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Steve Conley

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About Steve Conley

  • Birthday 11/18/1970

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  • Gender
  • Location
    Dover, Delaware
  • Interests
    Knife making, Blacksmithing
  1. I thought I would post here to show the work I've been doing. As a new knifemaker's, my results are not worthy of placing in the other forum. I am proud of the work even though there are a number of mistakes I know I made and I will try to remember those errors, so I do not repeat them in the future. This project was to build a knife for my brother as a birthday present. I originally thought of making a knife out of a circular saw blade. Luckily I found this site shortly after beginning this project and realized my first mistake (not using a known source). Not kowing what I was doing, I ordered some 3/16th inch x 1.5 inch 1095 flat stock online. I didn't have parks 50, but decided to give it a go with heated canola oil, since I already ordered the steel. I first tinkered with a few neck knives. I made a propane forge out of a few firebricks and rigged it so I can keep ahold of the steel with vise grips and hold it in front of the flame. I first cut out the design with an angle grinder with a cutting wheel. Next, I shaped it on a grinder wheel and a 1x30 belt grinder. When I had the shape the way I wanted it, I used the 1x30 grinder to get the edge down to about the thickness of a dime. At this point, I heated the steel to non-magnetic twice and let it cool down to room temp between heats to normalize. I tried to heat the 3 gallons of canola oil in an ammo can by inserting hot railroad spikes, but it never got to 130*F. I heated the steel to the first yellow beyond non-magnetic and held it there for about a minute by sliding the blade in and out of the flame to keep a constant temp. I quickly dunked the blade into the oil with a sawing motion. Now, I'm not sure what my blades hit on the Rockwell scale, but my file skated across the blade, but would bite into the handle. Seemed good to me. I put it in a pre-heated toaster over at 400*F for one hour to toughen the blade. I used the 1x30 belt sander to work the steel up to a sharp edge and fitted it with small scales for a handle. I shaped the handle on the belt grinder and walah! It even cut me while wiping it down. Anyway, I was talking about making a knife for my brother. A regular size knife. I used the same concepts. I drew the pattern on the piece of 1095 steel, roughed it out with an angle grinder, finished the shape on the bench grinder and belt grinder. This time, I heated the blade to bright red and used a ball peen hammer to put indentations into the top 2/3rds of the blade. This time, I got the heat of the canola oil to 138*F with an electric griddle under the ammo can. I heated to one yellow above non-magnetic and held it there for about a minute. I quickly dunked the knife in the oil and used a sawing motion to keep the blade moving until cool. Again, the File skated on the blade and I let it set in the oven at 400-450*F for 1 hour to toughen. I cut out some scales from rosewood and fitted them with epoxy and brass pins. I also have a brass tube in case a lanyard is desired. I soaked the handle in a mixture of warmed boiled linseed oil, tung finishing oil, Danish oil, feed and wax beeswax and orange oil, and turpentine for 24 hours. I then wiped the handle and let dry for 24 hours. Then I applied a coat of Tru Oil. Here is the result... It cuts like a razor and I just applied a second coat of Tru Oil. What do you think?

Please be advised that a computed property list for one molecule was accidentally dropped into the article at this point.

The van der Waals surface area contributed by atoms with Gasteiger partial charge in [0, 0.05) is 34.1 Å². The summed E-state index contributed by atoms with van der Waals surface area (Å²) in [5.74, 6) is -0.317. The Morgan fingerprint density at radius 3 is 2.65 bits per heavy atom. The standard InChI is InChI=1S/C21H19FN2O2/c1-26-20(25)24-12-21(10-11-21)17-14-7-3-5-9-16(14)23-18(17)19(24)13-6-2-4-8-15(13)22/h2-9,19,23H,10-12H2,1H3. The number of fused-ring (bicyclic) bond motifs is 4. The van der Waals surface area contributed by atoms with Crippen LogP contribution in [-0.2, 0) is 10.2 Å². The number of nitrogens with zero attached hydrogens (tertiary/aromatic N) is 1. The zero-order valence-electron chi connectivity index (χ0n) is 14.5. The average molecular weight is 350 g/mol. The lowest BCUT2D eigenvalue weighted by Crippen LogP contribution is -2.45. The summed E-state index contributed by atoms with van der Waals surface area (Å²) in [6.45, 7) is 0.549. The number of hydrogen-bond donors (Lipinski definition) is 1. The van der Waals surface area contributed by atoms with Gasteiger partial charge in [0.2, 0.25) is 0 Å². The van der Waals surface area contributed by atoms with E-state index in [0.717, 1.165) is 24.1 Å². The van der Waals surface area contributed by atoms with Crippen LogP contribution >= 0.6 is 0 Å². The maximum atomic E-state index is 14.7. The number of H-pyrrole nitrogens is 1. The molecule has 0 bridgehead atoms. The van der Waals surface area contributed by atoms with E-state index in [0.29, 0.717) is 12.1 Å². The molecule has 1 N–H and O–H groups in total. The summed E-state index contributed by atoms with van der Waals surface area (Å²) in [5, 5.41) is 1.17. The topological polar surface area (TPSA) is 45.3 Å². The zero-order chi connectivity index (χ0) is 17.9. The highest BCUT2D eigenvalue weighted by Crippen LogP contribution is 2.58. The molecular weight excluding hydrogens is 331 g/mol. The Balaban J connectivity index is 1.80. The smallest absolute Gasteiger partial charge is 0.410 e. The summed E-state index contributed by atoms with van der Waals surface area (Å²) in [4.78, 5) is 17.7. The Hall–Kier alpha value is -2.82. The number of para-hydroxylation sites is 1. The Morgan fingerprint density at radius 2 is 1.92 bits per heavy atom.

2. I love that you have a fire going and a beer poured!
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